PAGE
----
Tracking who is donating to candidates in the governor's race

Tracking who is donating to candidates in the governor's race »Play Video
BOISE, Idaho (KBOI) - Signs, bumper stickers, and staff. those are just a few of the things needed to run a campaign and they begin to add up financially.

That's why many candidates in the race for Idaho Governor have been fundraising for months.

In the case of incumbent Governor Butch Otter his campaign has raised more than the next two major candidates combined.

During 2013 Gov. Otter raised $685,845.72 in contributions. With the biggest donations coming from casino billionaire Stephen Wynn. He kicked in $10,000 with another $20,000 also coming from his wife and resort.

Other major donors also came form the agriculture and forest industry like Simplot, and Plummer Forest Products who gave $10,000 each.

In the Gov. Otter's case many gave the maximum of $5,000 to both his primary and general reelection campaigns. Something that BSU political science professor John Freemuth said is very common.

"Donors give to incumbents much more that is one of the built in advantages of incumbency," said Freemuth.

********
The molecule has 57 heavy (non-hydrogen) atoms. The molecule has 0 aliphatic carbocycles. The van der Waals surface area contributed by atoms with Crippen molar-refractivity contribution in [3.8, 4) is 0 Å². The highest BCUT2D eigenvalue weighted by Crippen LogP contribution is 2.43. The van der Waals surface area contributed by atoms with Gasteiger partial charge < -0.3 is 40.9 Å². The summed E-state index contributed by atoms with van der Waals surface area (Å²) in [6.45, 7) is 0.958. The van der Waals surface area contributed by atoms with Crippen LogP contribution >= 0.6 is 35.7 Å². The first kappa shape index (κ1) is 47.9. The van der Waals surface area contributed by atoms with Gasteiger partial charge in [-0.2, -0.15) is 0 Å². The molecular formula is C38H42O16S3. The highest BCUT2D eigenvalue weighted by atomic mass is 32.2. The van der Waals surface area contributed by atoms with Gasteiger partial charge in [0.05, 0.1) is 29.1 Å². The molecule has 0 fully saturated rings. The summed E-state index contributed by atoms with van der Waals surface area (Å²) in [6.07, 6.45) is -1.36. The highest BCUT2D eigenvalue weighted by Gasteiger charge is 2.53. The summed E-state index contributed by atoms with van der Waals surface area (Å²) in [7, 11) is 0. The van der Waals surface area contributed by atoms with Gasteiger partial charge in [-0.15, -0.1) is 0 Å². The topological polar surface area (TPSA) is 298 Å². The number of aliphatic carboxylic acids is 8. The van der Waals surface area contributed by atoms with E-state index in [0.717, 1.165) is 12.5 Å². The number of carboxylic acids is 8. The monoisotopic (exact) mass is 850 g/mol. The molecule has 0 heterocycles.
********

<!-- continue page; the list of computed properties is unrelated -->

Otter's main rival for the GOP primary, Russ Fulcher, raised $251,642.50.
His biggest donors were Mark Bottles Real Estate with $5,000. Along with Canyon County trucking companies FSF Inc., and WTL Inc who both gave the max of $5,000.

The main Democratic candidate AJ Balukoff raised $110,860.85 in his election bid. The majority of his contributions came from individual donors ranging from $60 to $5,000. Two of his main donors were The Math Advantage which gave $500, and Eberle for Council which gave $250.

While they may come from different side of the isle Fulcher and Balukoff have one thing in common. They both loaned their campaign thousands of dollars which makes up a large portions of their totals.

Balukoff with $70,000 and Fulcher with $100,000.

Freemuth said this is very common when a candidate runs for major office against an incumbent. He notes it also shows one of the major flaws of today's politics.

"This is one of the things that I think disturbs the average American about our elections," Freemuth said. "That is to run you either have to be wealthy or you have to be able to fundraiser an incredible amount of money."